Earlier in the film, Riquinni gave Lhadatt a holy book which he has been reading, trying to understand her point of view. When he finds out she has given into the harsh, sinful side of reality, he looses all will to be anything else and so too gives into his temptation.

During the attack he pauses. As he lies on top of her he suddenly realises what he is doing and stops himself. This moment acts as a symbol as well as a literal event. Lhadatt’s realisation is not just the realisation that he is capable of raping a woman, but that he is part of the military driven society which has forced her into prostitution. It’s only at this moment that he really hears the words of the news reporter. Well over 30,000 people, like Riquinni, cannot afford homes, and are being forced to find ulterior methods of securing income simply to survive because of large scale projects such as the space program. In many ways, the rape of Riquinni has already been carried out, and she had already been defiled by the society they live in, a society which Lhadatt plays a lead role.

None of the above defends Lhadatt’s actions, and in fact shows that he is no better than anyone in the film. He does an awful thing which shocks both the audience and himself. Many reviews I’ve read criticise this scene for destroying a character who had up to this point been rather likeable. I would argue that this is the point of the scene, in which we are shown that nobody, not Lhadatt nor Riquinni are without sin, and are affected by the state of their society.

The later scene, in which Riquinni apologises for hitting Lhadatt backs this up as soon as we realise that Riquinni is not really saying sorry for clocking Lhadatt over the head with a candlestick, but that she is saying sorry for giving into sin. Just as Lhadatt cannot see the necessity of Riquinni’s work, she can not see the righteousness in it. She understands she must do it to provide for herself and Manna, but she sees herself as sinful and wrong. There’s also the possibility that Riquinni is in complete denial about the whole thing. This leads on to something else people have criticised.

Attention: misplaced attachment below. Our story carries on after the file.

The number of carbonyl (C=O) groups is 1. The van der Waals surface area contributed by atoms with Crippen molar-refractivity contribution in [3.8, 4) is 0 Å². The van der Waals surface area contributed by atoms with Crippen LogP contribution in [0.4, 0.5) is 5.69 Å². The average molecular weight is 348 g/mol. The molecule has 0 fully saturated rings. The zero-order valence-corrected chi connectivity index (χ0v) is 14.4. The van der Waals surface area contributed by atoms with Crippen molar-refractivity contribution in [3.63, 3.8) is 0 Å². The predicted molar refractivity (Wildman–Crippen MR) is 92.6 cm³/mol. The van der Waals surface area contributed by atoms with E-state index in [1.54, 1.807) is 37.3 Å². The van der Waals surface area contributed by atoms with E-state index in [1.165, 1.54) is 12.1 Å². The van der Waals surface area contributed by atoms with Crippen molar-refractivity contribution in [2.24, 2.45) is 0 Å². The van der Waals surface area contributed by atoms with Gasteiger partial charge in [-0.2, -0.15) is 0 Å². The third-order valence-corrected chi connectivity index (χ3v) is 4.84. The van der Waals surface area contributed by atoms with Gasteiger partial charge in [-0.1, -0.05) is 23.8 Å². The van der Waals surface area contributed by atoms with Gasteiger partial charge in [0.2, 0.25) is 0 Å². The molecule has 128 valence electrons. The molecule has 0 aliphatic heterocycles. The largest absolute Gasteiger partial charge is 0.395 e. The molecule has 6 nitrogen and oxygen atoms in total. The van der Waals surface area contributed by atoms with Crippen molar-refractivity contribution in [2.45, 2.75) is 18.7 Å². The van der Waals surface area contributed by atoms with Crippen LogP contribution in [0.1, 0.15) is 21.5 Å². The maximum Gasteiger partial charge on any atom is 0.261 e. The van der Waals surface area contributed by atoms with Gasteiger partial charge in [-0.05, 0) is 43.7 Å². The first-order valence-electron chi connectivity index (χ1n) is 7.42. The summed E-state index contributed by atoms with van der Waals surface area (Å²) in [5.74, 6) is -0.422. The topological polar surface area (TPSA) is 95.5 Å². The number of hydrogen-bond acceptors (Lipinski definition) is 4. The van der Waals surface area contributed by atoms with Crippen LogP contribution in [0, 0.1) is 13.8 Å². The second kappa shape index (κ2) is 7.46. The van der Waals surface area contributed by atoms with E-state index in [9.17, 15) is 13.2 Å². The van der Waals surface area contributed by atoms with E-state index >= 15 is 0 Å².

Lhadatt doesn’t seem to feel much remorse about the whole thing. It’s never mentioned again, he doesn’t seem to brood over it. In fact, it seems to be almost entirely swept under the carpet. This is generally considered to be bad taste on the part of director and writer Hiroyuki Yamaga, and a sign that the scene served to real purpose other than to shock. I think it’s something else though, I think it’s firstly another example of one of the films main themes; denial (the denial of sin, the denial of being a part of a corrupt government, etc) Lhadatt is denying the event just as much as Riquinni is. It’s also a cold reminder of human nature. I suppose in Lhadatt’s head it is easier to pretend it never happened than to face up to the fact, especially if Riquinni seems content to do so.